This book is explicitly aimed at 'the world of work' and has positive recommendations from the movers and shakers of business, economics and leadership areas. Do no let that put you off! Although many of the case studies are taken from people working at often quite high-level positions in management, the main concepts in the book translate into all areas. Fundamentally this book hopes to prod people out of their safety zones, helping them to re-frame the concept of uncertainty and to embrace 'Not Knowing' as a positive force for opportunity. It's not a 'read it all in one sitting' kind of book. In fact I would say that even a quick skim of it will offer you alternative positions to contemplate and it is littered with pithy sayings and inspiring quotes (presented as info graphics).
What I like about the book is that it is comprehensive and yet written in a conversational tone, so that it is easy to read. The short chapters centre on one salient point with titles like 'the allure of the known', 'embodied not knowing' and 'take meaningful risk'. It covers a lot of ground, starting from the generally accepted position that knowing is good and not knowing is bad. The authors would like us to let go of the fear of the unknown, to resist the urge to cling to what we think we know. They believe that "at the edge between the known and the unknown there is a fertile place, full of possibility. Playing at the edge can lead us to exprience fresh new learning, creativity, joy and wonder." What this book does is to offer ways of thinking about the unknown, ways of stepping into it, ways of using it in our work. It's not a 'how to' book, although there are questions and 'experiments' at the end that you can use to continue your investigations.
Personally I found the book useful as it illuminated up some deeply-held beliefs I have, which I didn't necessarily realise I had. As someone who is passionate about learning new things and increasing my knowledge of the world, I have to admit that I do put a value on knowing, and on the views of experts. But knowledge is not a rigid thing, it grows and shrinks, there are aspects of the world that we know so little about, and maybe we will never know. These spaces of uncertainty are not bad, they are what allow creative and inventive people to say 'what if...'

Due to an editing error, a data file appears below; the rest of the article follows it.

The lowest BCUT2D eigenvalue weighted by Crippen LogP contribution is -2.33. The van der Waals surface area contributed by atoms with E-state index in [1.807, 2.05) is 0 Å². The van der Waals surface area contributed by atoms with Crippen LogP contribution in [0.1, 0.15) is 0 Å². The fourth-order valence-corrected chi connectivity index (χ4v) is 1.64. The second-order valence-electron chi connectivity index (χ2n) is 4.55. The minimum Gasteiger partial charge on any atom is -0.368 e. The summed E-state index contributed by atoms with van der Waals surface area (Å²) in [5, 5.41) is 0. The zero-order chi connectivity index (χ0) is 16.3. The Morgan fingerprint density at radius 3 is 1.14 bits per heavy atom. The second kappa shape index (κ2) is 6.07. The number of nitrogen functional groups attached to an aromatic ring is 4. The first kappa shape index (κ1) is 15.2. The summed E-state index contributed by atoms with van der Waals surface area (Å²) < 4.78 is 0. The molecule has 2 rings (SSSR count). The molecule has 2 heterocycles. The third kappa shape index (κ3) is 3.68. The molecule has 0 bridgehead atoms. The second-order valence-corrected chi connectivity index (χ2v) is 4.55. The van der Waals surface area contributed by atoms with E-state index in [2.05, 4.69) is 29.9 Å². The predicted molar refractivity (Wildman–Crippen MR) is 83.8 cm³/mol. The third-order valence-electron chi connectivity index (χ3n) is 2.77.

In my work and in my creative practice I often find myself shying away from taking risks, avoiding things that I do not know how they will turn out, being slightly wary of the unknown. This is a natural tendency we all have. We want to protect ourselves. But, this is not always helpful when you want to push yourself, when you want to create something new. Through conversations with other makers, whose practices embrace risk and failure, and through reading books like this, I am opening up to the possibility that inhabiting the unknown is not a scary place, it could be the best place to create.
"One doesn't discover new lands without consenting to lose sight of the shore for a very long time." - Andre Gide
Not Knowing. The art of turning uncertainty into opportunity by Steven D'Souza and Diana Renner(published by LID Publishing).